Brodie let­ting his mu­sic flow in Bar­ba­dos

Daily Nation (Barbados) - - Entertainment -

Dur­ing the sum­mer, Cana­dian en­ter­tainer Brodie Nero de­cided to come to Bar­ba­dos for just over a week.

How­ever, months later he was still here chas­ing the sun and al­low­ing his cre­ative juices to flow.

His in­tro­duc­tion to Bar­ba­dos came af­ter he ac­cepted an in­vi­ta­tion from his man­ager Cole Yates to at­tend the Machel Mon­tano-head­lined Rise at Kens­ing­ton Oval dur­ing the Crop Over Fes­ti­val.

He was so in­spired by all that was hap­pen­ing around him, he re­leased an EP en­ti­tled Palm Trees and col­lab­o­rated with other en­ter­tain­ers.

“When I came down here and de­cided that I was go­ing to stay past nine days, I said I wanted to take ad­van­tage and to im­merse my­self in the Bar­ba­dian com­mu­nity and cul­ture. So I’m work­ing with a cloth­ing brand and shoot­ing videos.

“And I’ve been mak­ing a bunch of songs; so I feel like I’m in the right place spir­i­tu­ally and emo­tion­ally to re­ally push this thing and make some­thing great of it,” he told the WEEK­END BUZZ.

Ma­halia’s Cor­ner

In ad­di­tion to his EP, Brodie said he was work­ing on projects with Holla Bak and Joaquin and he also made his mark on the Ma­halia’s Cor­ner stage, thanks to 2 Mile Hill.

This was not the first time, the R&b/hip-hop artiste stepped out on faith to push his ca­reer.

Born in Toronto to a black fa­ther and white mother, his fam­ily moved to a small town called Grimsby to get away from the big city. Grimsby only had a pop­u­la­tion of 18 000 at the time.

And when he felt out of place there, he de­cided to leave.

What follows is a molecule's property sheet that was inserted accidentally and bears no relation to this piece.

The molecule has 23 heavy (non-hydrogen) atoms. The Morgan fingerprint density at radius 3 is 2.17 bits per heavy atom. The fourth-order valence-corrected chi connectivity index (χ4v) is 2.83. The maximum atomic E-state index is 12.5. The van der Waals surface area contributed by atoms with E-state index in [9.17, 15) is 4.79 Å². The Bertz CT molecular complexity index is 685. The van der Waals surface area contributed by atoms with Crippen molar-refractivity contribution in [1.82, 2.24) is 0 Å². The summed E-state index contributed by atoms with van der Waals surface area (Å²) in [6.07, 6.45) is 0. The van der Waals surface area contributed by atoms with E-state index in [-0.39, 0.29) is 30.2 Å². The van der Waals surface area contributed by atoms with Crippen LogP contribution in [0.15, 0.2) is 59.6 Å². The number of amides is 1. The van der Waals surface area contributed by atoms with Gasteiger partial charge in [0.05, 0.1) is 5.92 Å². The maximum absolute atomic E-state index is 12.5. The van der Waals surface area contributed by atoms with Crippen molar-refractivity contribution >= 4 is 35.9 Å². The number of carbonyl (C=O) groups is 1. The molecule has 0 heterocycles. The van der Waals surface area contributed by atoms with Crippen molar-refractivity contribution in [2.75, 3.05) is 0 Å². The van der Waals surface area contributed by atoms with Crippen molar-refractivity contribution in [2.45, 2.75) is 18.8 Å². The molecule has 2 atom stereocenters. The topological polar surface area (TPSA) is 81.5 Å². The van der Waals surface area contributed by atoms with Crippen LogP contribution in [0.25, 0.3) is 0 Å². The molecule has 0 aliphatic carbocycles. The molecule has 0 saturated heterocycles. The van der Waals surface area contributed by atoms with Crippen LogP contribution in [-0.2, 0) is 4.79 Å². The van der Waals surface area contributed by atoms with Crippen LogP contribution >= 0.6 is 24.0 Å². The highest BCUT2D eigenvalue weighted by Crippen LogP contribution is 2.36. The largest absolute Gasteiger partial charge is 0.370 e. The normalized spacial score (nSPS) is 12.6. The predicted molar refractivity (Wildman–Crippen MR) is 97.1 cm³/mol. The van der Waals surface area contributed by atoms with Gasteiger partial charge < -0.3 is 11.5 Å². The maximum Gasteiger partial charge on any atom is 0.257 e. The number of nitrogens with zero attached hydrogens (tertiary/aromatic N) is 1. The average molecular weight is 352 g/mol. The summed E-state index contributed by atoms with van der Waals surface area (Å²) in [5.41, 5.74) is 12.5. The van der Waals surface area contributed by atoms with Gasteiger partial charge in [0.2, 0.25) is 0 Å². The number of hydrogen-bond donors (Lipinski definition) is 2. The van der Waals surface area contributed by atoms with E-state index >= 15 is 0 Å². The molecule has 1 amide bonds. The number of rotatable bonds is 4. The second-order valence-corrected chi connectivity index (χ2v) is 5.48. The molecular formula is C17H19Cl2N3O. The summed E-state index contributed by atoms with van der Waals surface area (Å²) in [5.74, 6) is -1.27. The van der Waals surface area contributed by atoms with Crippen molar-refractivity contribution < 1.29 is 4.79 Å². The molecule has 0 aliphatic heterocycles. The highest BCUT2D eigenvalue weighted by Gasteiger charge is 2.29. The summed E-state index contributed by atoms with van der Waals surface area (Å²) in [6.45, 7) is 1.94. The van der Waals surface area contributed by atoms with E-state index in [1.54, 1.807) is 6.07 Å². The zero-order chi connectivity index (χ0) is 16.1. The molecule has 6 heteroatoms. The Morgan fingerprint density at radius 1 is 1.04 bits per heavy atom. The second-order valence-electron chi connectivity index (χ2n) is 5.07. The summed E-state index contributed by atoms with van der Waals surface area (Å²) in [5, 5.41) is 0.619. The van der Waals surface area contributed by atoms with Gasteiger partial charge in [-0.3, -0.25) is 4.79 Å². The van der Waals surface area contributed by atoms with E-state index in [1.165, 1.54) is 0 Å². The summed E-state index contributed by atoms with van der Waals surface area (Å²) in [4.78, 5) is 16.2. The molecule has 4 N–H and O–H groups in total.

“I never felt like I fit in. I never felt like Grimsby was home. There were nu­mer­ous times where I was bul­lied for be­ing mixed. Grimsby had some re­ally racist peo­ple. I knew there was much more to see and ex­pe­ri­ence in the world,” he said.

Real world

As a teenager he had a pro­duc­tion deal and was able to record hun­dreds of songs, but at 21 he took a hia­tus from mu­sic to en­ter the “real world”.

He be­gan a ca­reer as a fit­ness trainer; and he re­warded by win­ning sev­eral fit­ness com­pe­ti­tions.

The I Never Knew singer even­tu­ally mod­elled around the world be­fore mov­ing to Cal­i­for­nia to try act­ing.

But when Hol­ly­wood said no, he turned to en­trepreneur­ship and be­gan a suc­cess­ful so­cial me­dia mar­ket­ing agency. How­ever, the mu­sic bug bit him again and he knew it was time to come back.

“About a year ago, I felt this in­tu­itive feel­ing … I didn’t feel ful­filled. I know I have a busi­ness that’s do­ing well but there is some­thing miss­ing in my life and with zero hes­i­ta­tion, I knew it was mu­sic,” he re­called.

Brodie said he was open to col­lab­o­rat­ing with even more lo­cal artistes.

(GP)

CANA­DIAN ARTISTE Brodie Nero de­cided to come to Bar­ba­dos for nine days in July. But he fell in love with the coun­try and two months later, he’s still here and work­ing with lo­cal acts.

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